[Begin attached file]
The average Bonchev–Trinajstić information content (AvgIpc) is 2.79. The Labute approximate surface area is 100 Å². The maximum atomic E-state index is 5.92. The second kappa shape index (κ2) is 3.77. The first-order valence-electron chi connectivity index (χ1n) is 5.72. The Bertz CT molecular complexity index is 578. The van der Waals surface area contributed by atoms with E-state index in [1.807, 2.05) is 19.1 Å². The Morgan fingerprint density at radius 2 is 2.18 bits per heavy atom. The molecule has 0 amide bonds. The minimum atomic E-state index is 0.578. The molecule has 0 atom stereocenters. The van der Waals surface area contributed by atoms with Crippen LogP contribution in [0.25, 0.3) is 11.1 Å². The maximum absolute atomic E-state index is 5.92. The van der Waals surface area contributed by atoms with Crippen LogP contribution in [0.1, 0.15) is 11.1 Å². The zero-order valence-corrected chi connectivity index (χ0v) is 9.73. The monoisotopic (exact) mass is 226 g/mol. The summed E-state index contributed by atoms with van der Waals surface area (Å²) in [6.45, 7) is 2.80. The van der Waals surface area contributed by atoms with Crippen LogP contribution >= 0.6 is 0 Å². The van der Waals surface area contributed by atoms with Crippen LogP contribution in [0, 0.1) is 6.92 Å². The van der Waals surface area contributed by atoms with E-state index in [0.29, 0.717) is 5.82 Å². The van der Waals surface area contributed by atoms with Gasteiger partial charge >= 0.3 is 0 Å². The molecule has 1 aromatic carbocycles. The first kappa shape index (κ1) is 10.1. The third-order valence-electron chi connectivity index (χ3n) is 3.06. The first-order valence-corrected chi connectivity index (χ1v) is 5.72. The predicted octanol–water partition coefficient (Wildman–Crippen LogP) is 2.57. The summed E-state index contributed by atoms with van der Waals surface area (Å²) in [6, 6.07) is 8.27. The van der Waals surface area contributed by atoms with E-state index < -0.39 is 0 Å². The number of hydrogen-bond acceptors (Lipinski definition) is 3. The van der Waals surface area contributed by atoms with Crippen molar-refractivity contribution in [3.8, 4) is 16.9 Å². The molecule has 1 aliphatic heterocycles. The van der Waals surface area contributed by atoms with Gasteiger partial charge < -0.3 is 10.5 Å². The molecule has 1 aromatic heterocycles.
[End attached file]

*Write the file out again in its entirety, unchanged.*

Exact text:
The average Bonchev–Trinajstić information content (AvgIpc) is 2.79. The Labute approximate surface area is 100 Å². The maximum atomic E-state index is 5.92. The second kappa shape index (κ2) is 3.77. The first-order valence-electron chi connectivity index (χ1n) is 5.72. The Bertz CT molecular complexity index is 578. The van der Waals surface area contributed by atoms with E-state index in [1.807, 2.05) is 19.1 Å². The Morgan fingerprint density at radius 2 is 2.18 bits per heavy atom. The molecule has 0 amide bonds. The minimum atomic E-state index is 0.578. The molecule has 0 atom stereocenters. The van der Waals surface area contributed by atoms with Crippen LogP contribution in [0.25, 0.3) is 11.1 Å². The maximum absolute atomic E-state index is 5.92. The van der Waals surface area contributed by atoms with Crippen LogP contribution in [0.1, 0.15) is 11.1 Å². The zero-order valence-corrected chi connectivity index (χ0v) is 9.73. The monoisotopic (exact) mass is 226 g/mol. The summed E-state index contributed by atoms with van der Waals surface area (Å²) in [6.45, 7) is 2.80. The van der Waals surface area contributed by atoms with Crippen LogP contribution >= 0.6 is 0 Å². The van der Waals surface area contributed by atoms with Crippen LogP contribution in [0, 0.1) is 6.92 Å². The van der Waals surface area contributed by atoms with E-state index in [0.29, 0.717) is 5.82 Å². The van der Waals surface area contributed by atoms with Gasteiger partial charge >= 0.3 is 0 Å². The molecule has 1 aromatic carbocycles. The first kappa shape index (κ1) is 10.1. The third-order valence-electron chi connectivity index (χ3n) is 3.06. The first-order valence-corrected chi connectivity index (χ1v) is 5.72. The predicted octanol–water partition coefficient (Wildman–Crippen LogP) is 2.57. The summed E-state index contributed by atoms with van der Waals surface area (Å²) in [6, 6.07) is 8.27. The van der Waals surface area contributed by atoms with E-state index < -0.39 is 0 Å². The number of hydrogen-bond acceptors (Lipinski definition) is 3. The van der Waals surface area contributed by atoms with Crippen molar-refractivity contribution in [3.8, 4) is 16.9 Å². The molecule has 1 aliphatic heterocycles. The van der Waals surface area contributed by atoms with Gasteiger partial charge < -0.3 is 10.5 Å². The molecule has 1 aromatic heterocycles.